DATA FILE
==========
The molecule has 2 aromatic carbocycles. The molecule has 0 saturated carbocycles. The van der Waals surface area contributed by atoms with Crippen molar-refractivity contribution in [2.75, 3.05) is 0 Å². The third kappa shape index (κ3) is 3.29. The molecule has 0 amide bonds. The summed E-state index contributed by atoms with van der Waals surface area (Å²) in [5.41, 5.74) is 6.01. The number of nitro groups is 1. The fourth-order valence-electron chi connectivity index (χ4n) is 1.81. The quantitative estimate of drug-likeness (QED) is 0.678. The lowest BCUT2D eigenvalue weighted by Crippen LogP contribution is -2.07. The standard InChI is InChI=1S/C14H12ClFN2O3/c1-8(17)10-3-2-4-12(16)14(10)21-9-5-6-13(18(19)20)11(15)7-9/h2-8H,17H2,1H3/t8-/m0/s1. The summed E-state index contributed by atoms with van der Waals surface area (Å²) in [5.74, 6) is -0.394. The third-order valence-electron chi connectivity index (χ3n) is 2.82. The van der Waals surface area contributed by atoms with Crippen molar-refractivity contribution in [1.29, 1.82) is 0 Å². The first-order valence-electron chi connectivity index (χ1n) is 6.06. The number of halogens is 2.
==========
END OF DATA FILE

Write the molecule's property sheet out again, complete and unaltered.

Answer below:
The molecule has 2 aromatic carbocycles. The molecule has 0 saturated carbocycles. The van der Waals surface area contributed by atoms with Crippen molar-refractivity contribution in [2.75, 3.05) is 0 Å². The third kappa shape index (κ3) is 3.29. The molecule has 0 amide bonds. The summed E-state index contributed by atoms with van der Waals surface area (Å²) in [5.41, 5.74) is 6.01. The number of nitro groups is 1. The fourth-order valence-electron chi connectivity index (χ4n) is 1.81. The quantitative estimate of drug-likeness (QED) is 0.678. The lowest BCUT2D eigenvalue weighted by Crippen LogP contribution is -2.07. The standard InChI is InChI=1S/C14H12ClFN2O3/c1-8(17)10-3-2-4-12(16)14(10)21-9-5-6-13(18(19)20)11(15)7-9/h2-8H,17H2,1H3/t8-/m0/s1. The summed E-state index contributed by atoms with van der Waals surface area (Å²) in [5.74, 6) is -0.394. The third-order valence-electron chi connectivity index (χ3n) is 2.82. The van der Waals surface area contributed by atoms with Crippen molar-refractivity contribution in [1.29, 1.82) is 0 Å². The first-order valence-electron chi connectivity index (χ1n) is 6.06. The number of halogens is 2.